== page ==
To illustrate the point, all so-called basic income experiments are in fact testing either a ‘cognate’ policy, such as a basic income for care leavers, or a ‘step’ policy, such as removing job-seeking requirements from existing social assistance benefits.
But both of these extensions (‘cognates’ or ‘steps’) betray a more distinctive feature of political debates about basic income: they are often not about the policy of a UBI at all. Instead, UBI serves as a device for instigating policy reforms relating to more specific dimensions of benefits such as rules on conditionality or means-testing.
While others such as Declan Gaffney have alluded to basic income as a ‘thought experiment’, I label this device a ‘mirror’ because the way in which UBI is viewed reflects the context in which it is advocated or opposed. In past research I found that the most salient dimensions of a UBI were usually those that clashed most plainly with the existing social security system. In other words, UBI is more likely to be contested as an unconditional benefit in highly conditional benefit systems, but non-contributory in countries where social insurance is dominant.
Political debates about basic income also often occur at an even greater level of abstraction, as a ‘metaphor’ for one’s position on the role of paid work in society or the role of cash vis-à-vis the provision of public services. With respect to paid work, advocates often use basic income as a lightning rod to discuss the valorisation of unpaid work or raise the prospect of adapting to permanent technological unemployment, while critics likewise associate UBI with a denigration of the worth of labour. Basic income is also perhaps the most potent symbol of what has been called ‘redistributive market liberalism’: the belief in the power of cash benefits as an instrument of social justice. In both debates, another equally abstract vision is juxtaposed with a UBI: a jobs guarantee or universal basic services.
What is most striking is how participants in UBI debates evade consistent categorisation across the three levels of abstraction (policy, mirror or metaphor). People who consider the idea of a basic income to be a proxy for specific principles in the benefit system do not understand why it conflicts with the provision of public services any more than unemployment or in-work benefits currently do. The notion that a UBI denigrates work will confound many supporters of a basic income who primarily want to reduce marginal effective tax rates by making some benefits non-withdrawable. The criticism of ‘universal’ benefits as regressive in general will be largely irrelevant for those that advocate a partial basic income scheme funded through the removal of income tax allowances, as high earners will be net losers from such a proposal while those on a low income will be net gainers. Indeed, outspoken opponents of a UBI, such as Jon Cruddas, will often state that they are supportive of such poverty-reducing schemes. Equally though, such a partial scheme leaves many supporters of a basic income cold for failing to achieve many of its purported benefits.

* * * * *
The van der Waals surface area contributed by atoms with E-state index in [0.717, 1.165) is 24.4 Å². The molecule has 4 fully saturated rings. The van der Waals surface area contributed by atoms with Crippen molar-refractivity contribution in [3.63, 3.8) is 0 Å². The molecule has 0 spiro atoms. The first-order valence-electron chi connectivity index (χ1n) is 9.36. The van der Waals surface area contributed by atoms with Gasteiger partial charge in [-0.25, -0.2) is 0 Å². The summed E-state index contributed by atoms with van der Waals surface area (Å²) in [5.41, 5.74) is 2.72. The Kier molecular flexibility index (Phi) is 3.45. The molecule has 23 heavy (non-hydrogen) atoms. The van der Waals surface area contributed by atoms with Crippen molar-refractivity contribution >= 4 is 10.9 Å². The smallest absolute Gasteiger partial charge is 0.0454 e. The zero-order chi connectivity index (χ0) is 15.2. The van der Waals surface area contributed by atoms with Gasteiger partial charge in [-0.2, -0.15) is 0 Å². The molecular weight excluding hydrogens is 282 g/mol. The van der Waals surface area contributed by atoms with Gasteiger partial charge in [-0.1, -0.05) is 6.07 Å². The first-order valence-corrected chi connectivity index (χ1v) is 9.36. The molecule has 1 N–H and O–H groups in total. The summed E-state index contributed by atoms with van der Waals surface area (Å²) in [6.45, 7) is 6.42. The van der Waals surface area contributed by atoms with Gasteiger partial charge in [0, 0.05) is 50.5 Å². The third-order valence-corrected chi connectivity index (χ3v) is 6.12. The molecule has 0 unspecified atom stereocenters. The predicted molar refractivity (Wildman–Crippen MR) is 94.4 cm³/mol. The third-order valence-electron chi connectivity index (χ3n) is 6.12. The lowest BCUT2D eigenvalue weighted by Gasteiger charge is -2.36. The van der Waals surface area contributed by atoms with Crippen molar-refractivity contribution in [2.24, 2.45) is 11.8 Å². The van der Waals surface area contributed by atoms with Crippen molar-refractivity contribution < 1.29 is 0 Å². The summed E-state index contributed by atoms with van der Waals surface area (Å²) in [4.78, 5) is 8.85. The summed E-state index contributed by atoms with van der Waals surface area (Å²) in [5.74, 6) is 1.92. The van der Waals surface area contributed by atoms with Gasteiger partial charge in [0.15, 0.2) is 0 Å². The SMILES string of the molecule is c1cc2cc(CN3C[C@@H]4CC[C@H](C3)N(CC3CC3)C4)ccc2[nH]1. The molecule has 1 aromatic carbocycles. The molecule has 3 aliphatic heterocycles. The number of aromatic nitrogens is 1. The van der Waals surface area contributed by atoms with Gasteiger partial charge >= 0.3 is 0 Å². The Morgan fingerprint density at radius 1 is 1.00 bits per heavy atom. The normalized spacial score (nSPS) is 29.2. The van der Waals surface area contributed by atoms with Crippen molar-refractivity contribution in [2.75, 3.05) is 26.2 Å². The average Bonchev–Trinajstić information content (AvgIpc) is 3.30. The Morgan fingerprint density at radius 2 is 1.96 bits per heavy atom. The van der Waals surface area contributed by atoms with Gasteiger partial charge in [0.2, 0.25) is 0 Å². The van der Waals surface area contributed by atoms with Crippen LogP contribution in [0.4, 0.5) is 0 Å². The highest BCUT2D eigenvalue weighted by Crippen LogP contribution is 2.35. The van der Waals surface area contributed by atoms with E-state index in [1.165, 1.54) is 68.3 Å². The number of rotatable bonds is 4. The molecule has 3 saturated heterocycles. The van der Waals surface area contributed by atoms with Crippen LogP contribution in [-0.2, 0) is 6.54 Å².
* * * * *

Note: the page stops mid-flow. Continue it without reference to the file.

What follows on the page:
Some arguments can be more meaningfully linked, for example those that place a strong importance on the value of paid work usually (but not always) support conditionality. However, unpacking the ways in which these debates operate at cross-purposes and clarifying potential areas of agreement seems a more fruitful avenue for the left in the face of sometimes unnecessarily polarised discussion of the issues surrounding UBI.